In Ford, the court reasoned that the "pursuer suffered loss immediately [when] he conveyed a one-half pro indiviso share of his property to his fiancée". Most importantly, the court noted that although "it was only upon the death of his wife that [pursuer] became actually aware that he had suffered a detriment by virtue of there being no survivorship destination, his loss as a matter of law occurred in October 2000 when the entitlement was omitted. It was at that point in time that an actual loss occurred, albeit an uncertain one because it could not have been known that his wife would in fact pre-decease him". [Para 30]
The decision may seem harsh, but it robustly confirms the current position of the law of prescription. There will be changes coming as to when claims prescribe when the Scottish Government publishes the necessary regulations relating to the Prescription (Scotland) Act 2018. We will keep you updated, so please watch this space!
For a brief discussion of the Midlothian Council case, please see our earlier update of 03 May 2019 here.
If you wish any further advice, please contact Alison Grant, Partner, Alison.Grant@dwf.law
Scottish Abuse Claims
The Historical Child Abuse Redress Bill
Pre-legislative consultation has now closed, and legislation will be introduced to the Scottish Parliament in spring 2020 with a view to completing Parliamentary consideration of the Bill in early 2021. Financial contributions for redress are being sought from those who bear responsibility for historical abuse.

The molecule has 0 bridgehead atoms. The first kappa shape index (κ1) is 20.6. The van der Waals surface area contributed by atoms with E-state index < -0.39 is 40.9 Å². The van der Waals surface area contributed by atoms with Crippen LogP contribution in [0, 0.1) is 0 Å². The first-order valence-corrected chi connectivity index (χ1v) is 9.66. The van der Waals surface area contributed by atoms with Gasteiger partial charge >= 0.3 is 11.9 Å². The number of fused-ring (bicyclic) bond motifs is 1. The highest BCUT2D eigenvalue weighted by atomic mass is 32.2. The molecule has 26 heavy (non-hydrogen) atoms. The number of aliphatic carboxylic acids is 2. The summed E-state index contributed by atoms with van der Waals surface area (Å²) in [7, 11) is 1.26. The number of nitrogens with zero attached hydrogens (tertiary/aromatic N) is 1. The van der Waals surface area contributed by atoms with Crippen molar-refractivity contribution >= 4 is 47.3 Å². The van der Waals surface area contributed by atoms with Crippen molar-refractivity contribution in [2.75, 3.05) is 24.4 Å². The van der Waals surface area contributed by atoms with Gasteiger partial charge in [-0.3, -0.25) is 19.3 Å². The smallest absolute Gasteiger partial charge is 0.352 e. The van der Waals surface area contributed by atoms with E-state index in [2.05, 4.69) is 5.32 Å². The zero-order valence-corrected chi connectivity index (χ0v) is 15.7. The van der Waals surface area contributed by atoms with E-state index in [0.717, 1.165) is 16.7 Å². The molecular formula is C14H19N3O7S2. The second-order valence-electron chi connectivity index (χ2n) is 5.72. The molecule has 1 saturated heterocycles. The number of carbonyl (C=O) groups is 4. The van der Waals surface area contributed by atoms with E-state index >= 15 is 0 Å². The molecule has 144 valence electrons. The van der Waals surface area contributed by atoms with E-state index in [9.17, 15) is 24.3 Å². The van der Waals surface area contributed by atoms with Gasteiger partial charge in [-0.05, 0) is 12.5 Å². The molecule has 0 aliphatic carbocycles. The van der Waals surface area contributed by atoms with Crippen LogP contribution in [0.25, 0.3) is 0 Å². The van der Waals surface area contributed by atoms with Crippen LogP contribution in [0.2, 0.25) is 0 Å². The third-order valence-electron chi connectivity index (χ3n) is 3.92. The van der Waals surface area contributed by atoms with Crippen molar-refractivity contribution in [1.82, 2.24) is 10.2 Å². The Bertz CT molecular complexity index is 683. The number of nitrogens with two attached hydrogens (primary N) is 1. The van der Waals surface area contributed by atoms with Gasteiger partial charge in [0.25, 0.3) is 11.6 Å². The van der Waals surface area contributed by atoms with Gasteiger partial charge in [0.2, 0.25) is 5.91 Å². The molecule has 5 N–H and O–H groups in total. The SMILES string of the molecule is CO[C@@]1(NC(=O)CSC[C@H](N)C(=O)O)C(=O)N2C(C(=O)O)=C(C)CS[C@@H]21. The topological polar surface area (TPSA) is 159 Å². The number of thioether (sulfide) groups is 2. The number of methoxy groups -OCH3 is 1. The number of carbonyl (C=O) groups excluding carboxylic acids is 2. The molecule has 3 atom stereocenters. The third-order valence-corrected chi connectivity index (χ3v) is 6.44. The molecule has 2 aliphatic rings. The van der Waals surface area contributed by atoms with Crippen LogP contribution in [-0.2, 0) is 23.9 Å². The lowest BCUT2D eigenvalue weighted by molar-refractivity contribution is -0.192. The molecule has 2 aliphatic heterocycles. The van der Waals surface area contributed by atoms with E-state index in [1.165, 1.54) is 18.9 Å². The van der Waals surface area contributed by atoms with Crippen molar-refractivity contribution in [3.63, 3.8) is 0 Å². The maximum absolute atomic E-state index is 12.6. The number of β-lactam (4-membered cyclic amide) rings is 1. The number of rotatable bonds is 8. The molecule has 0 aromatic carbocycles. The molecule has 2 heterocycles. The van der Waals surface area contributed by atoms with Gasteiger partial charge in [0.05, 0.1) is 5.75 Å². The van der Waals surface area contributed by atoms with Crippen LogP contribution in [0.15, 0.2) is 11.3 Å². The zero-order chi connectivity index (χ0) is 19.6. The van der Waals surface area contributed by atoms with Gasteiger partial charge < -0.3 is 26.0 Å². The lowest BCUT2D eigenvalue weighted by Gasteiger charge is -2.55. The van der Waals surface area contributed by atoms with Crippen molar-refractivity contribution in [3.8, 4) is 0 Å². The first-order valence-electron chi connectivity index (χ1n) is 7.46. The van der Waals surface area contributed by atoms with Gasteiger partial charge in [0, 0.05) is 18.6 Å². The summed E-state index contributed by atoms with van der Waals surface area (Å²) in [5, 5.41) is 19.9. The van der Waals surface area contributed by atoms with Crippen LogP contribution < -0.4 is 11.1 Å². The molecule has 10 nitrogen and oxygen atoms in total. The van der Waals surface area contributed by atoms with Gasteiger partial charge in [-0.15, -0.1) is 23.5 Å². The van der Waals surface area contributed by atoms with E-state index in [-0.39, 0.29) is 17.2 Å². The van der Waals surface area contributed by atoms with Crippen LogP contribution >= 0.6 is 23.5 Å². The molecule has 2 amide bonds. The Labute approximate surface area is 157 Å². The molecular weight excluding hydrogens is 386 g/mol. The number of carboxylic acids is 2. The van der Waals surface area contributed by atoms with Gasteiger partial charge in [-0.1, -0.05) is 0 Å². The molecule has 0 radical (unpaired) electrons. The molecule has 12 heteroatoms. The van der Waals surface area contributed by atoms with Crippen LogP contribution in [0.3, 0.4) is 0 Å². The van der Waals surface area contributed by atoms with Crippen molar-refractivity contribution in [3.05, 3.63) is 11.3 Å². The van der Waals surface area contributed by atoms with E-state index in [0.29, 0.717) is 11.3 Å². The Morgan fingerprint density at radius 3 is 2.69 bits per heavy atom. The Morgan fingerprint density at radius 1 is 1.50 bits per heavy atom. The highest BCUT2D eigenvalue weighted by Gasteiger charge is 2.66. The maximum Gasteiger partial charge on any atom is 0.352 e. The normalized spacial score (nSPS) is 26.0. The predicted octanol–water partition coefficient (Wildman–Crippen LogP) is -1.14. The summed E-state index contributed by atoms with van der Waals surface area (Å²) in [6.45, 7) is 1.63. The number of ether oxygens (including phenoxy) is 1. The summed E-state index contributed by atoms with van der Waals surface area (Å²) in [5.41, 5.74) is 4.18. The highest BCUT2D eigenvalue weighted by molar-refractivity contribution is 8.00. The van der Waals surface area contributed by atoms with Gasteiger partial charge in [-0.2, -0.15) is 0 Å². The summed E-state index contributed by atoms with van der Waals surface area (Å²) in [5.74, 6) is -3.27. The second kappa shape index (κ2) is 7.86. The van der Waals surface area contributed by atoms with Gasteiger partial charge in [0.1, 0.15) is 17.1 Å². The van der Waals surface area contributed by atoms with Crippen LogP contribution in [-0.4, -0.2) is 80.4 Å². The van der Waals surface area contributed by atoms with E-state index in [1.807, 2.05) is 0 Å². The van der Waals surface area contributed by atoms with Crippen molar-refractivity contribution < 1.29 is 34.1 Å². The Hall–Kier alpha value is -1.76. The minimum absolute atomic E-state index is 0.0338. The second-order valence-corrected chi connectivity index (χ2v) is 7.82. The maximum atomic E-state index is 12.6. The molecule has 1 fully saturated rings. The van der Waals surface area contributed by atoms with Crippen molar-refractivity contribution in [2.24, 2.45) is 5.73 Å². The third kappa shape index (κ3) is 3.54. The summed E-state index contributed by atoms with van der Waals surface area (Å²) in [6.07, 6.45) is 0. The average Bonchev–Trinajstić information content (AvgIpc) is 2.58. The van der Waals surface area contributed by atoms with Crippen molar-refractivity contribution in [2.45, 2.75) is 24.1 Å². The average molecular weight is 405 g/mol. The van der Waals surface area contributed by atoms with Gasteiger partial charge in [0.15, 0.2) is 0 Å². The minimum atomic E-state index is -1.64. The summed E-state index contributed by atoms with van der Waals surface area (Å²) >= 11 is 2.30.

What does this mean for insurers?
Redress payments to survivors may be dependent on the survivor agreeing not to raise civil action in respect of abuse. That agreement may come in the form of a waiver, and consideration is ongoing about extending the protection of that waiver to those who make fair and meaningful financial contributions to the redress scheme.
Participation in the scheme may therefore offer an opportunity to crystallise future liability for historical abuse.
- 7 January – Published Third Case Study Findings on residential institutions run by Quarriers, Aberlour Child Care Trust, and Barnardo’s (QAB). Systems, policies and procedures were closely examined and found to be lacking.
- Phase 5 hearings relating to the child migrants investigation recommenced on Tuesday 25th February 2020
What are we doing?
- 24 March - Disrupt to Progress
- 16 June – Disrupt to Progress
- 17 September - Scottish Claims Conference - Glasgow
- November - QOCS Client Roadshow - Manchester
- November - QOCS Client Roadshow - London
- 8 December – Disrupt to Progress
For further information please contact:
Andrew Lothian, Head of General Insurance (Scotland) on 0131 474 2305
Alison Grant, Partner, Professional Indemnity (Scotland) on 0141 228 8127
Jill Sinclair, Head of Counter Fraud (Scotland) on 0141 228 8196
Caroline Coyle, Senior Associate and Professional Support Lawyer, Insurance on 0141 228 8132